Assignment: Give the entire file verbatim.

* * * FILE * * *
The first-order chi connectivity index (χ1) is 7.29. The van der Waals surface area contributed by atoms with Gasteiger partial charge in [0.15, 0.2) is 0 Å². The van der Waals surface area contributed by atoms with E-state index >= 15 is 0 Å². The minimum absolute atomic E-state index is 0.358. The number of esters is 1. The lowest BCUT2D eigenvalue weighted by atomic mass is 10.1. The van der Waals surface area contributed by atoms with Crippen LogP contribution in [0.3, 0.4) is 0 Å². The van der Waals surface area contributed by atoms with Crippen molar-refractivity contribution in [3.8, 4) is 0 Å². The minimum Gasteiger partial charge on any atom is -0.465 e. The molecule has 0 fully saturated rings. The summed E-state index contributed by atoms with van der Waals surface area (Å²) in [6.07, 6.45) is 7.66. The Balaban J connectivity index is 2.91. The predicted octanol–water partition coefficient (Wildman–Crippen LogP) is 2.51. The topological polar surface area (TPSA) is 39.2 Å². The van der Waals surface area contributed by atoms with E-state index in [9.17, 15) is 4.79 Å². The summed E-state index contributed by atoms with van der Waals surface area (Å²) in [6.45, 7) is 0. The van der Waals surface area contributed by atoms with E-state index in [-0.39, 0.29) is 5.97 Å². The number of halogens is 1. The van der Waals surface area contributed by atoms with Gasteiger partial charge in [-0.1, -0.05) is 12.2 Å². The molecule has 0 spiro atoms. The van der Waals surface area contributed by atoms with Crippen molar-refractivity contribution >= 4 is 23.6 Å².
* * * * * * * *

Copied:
The first-order chi connectivity index (χ1) is 7.29. The van der Waals surface area contributed by atoms with Gasteiger partial charge in [0.15, 0.2) is 0 Å². The van der Waals surface area contributed by atoms with E-state index >= 15 is 0 Å². The minimum absolute atomic E-state index is 0.358. The number of esters is 1. The lowest BCUT2D eigenvalue weighted by atomic mass is 10.1. The van der Waals surface area contributed by atoms with Crippen LogP contribution in [0.3, 0.4) is 0 Å². The van der Waals surface area contributed by atoms with Crippen molar-refractivity contribution in [3.8, 4) is 0 Å². The minimum Gasteiger partial charge on any atom is -0.465 e. The molecule has 0 fully saturated rings. The summed E-state index contributed by atoms with van der Waals surface area (Å²) in [6.07, 6.45) is 7.66. The Balaban J connectivity index is 2.91. The predicted octanol–water partition coefficient (Wildman–Crippen LogP) is 2.51. The topological polar surface area (TPSA) is 39.2 Å². The van der Waals surface area contributed by atoms with E-state index in [9.17, 15) is 4.79 Å². The summed E-state index contributed by atoms with van der Waals surface area (Å²) in [6.45, 7) is 0. The van der Waals surface area contributed by atoms with E-state index in [-0.39, 0.29) is 5.97 Å². The number of halogens is 1. The van der Waals surface area contributed by atoms with Gasteiger partial charge in [-0.1, -0.05) is 12.2 Å². The molecule has 0 spiro atoms. The van der Waals surface area contributed by atoms with Crippen molar-refractivity contribution >= 4 is 23.6 Å².